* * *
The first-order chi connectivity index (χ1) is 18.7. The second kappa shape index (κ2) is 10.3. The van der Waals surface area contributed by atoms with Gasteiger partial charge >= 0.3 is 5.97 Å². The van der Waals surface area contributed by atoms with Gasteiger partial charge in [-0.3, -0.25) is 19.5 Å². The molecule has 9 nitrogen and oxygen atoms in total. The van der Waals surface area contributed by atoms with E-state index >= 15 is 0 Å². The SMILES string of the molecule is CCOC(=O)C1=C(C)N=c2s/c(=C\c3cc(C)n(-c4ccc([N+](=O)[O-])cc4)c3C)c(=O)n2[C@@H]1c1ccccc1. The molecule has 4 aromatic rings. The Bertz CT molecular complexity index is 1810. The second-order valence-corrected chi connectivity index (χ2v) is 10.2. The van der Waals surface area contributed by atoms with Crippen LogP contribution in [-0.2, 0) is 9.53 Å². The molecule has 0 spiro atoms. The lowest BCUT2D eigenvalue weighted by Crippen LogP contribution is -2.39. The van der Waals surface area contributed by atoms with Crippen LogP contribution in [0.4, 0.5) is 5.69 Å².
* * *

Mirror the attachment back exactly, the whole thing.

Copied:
The first-order chi connectivity index (χ1) is 18.7. The second kappa shape index (κ2) is 10.3. The van der Waals surface area contributed by atoms with Gasteiger partial charge >= 0.3 is 5.97 Å². The van der Waals surface area contributed by atoms with Gasteiger partial charge in [-0.3, -0.25) is 19.5 Å². The molecule has 9 nitrogen and oxygen atoms in total. The van der Waals surface area contributed by atoms with E-state index >= 15 is 0 Å². The SMILES string of the molecule is CCOC(=O)C1=C(C)N=c2s/c(=C\c3cc(C)n(-c4ccc([N+](=O)[O-])cc4)c3C)c(=O)n2[C@@H]1c1ccccc1. The molecule has 4 aromatic rings. The Bertz CT molecular complexity index is 1810. The second-order valence-corrected chi connectivity index (χ2v) is 10.2. The van der Waals surface area contributed by atoms with Crippen LogP contribution in [-0.2, 0) is 9.53 Å². The molecule has 0 spiro atoms. The lowest BCUT2D eigenvalue weighted by Crippen LogP contribution is -2.39. The van der Waals surface area contributed by atoms with Crippen LogP contribution in [0.4, 0.5) is 5.69 Å².